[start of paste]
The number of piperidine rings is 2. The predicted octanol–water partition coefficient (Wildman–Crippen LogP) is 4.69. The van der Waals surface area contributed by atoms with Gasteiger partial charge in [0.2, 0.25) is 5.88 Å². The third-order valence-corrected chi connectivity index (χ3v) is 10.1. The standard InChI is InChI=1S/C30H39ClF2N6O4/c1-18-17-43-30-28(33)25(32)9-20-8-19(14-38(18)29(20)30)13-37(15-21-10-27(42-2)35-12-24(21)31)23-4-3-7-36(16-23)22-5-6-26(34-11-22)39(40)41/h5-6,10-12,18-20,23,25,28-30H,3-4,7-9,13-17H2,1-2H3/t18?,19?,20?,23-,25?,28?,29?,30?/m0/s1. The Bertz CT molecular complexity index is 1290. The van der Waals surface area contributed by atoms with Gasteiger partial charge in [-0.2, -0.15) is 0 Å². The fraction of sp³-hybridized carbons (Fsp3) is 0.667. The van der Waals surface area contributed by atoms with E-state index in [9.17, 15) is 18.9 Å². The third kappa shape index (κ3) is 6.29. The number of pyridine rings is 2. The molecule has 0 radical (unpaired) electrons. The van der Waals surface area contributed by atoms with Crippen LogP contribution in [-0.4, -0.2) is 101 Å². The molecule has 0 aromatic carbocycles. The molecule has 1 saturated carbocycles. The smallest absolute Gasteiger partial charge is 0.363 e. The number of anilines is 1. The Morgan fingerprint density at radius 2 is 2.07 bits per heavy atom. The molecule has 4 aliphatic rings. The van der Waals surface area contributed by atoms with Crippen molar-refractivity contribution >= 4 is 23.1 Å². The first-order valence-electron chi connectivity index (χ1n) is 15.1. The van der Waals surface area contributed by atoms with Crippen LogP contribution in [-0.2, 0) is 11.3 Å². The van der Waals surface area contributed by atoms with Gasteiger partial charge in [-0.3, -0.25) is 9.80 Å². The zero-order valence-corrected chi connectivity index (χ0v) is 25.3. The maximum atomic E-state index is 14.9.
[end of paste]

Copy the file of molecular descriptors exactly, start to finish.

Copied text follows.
The number of piperidine rings is 2. The predicted octanol–water partition coefficient (Wildman–Crippen LogP) is 4.69. The van der Waals surface area contributed by atoms with Gasteiger partial charge in [0.2, 0.25) is 5.88 Å². The third-order valence-corrected chi connectivity index (χ3v) is 10.1. The standard InChI is InChI=1S/C30H39ClF2N6O4/c1-18-17-43-30-28(33)25(32)9-20-8-19(14-38(18)29(20)30)13-37(15-21-10-27(42-2)35-12-24(21)31)23-4-3-7-36(16-23)22-5-6-26(34-11-22)39(40)41/h5-6,10-12,18-20,23,25,28-30H,3-4,7-9,13-17H2,1-2H3/t18?,19?,20?,23-,25?,28?,29?,30?/m0/s1. The Bertz CT molecular complexity index is 1290. The van der Waals surface area contributed by atoms with Gasteiger partial charge in [-0.2, -0.15) is 0 Å². The fraction of sp³-hybridized carbons (Fsp3) is 0.667. The van der Waals surface area contributed by atoms with E-state index in [9.17, 15) is 18.9 Å². The third kappa shape index (κ3) is 6.29. The number of pyridine rings is 2. The molecule has 0 radical (unpaired) electrons. The van der Waals surface area contributed by atoms with Crippen LogP contribution in [-0.4, -0.2) is 101 Å². The molecule has 0 aromatic carbocycles. The molecule has 1 saturated carbocycles. The smallest absolute Gasteiger partial charge is 0.363 e. The number of anilines is 1. The Morgan fingerprint density at radius 2 is 2.07 bits per heavy atom. The molecule has 4 aliphatic rings. The van der Waals surface area contributed by atoms with Crippen molar-refractivity contribution >= 4 is 23.1 Å². The first-order valence-electron chi connectivity index (χ1n) is 15.1. The van der Waals surface area contributed by atoms with Crippen LogP contribution in [-0.2, 0) is 11.3 Å². The van der Waals surface area contributed by atoms with Gasteiger partial charge in [-0.3, -0.25) is 9.80 Å². The zero-order valence-corrected chi connectivity index (χ0v) is 25.3. The maximum atomic E-state index is 14.9.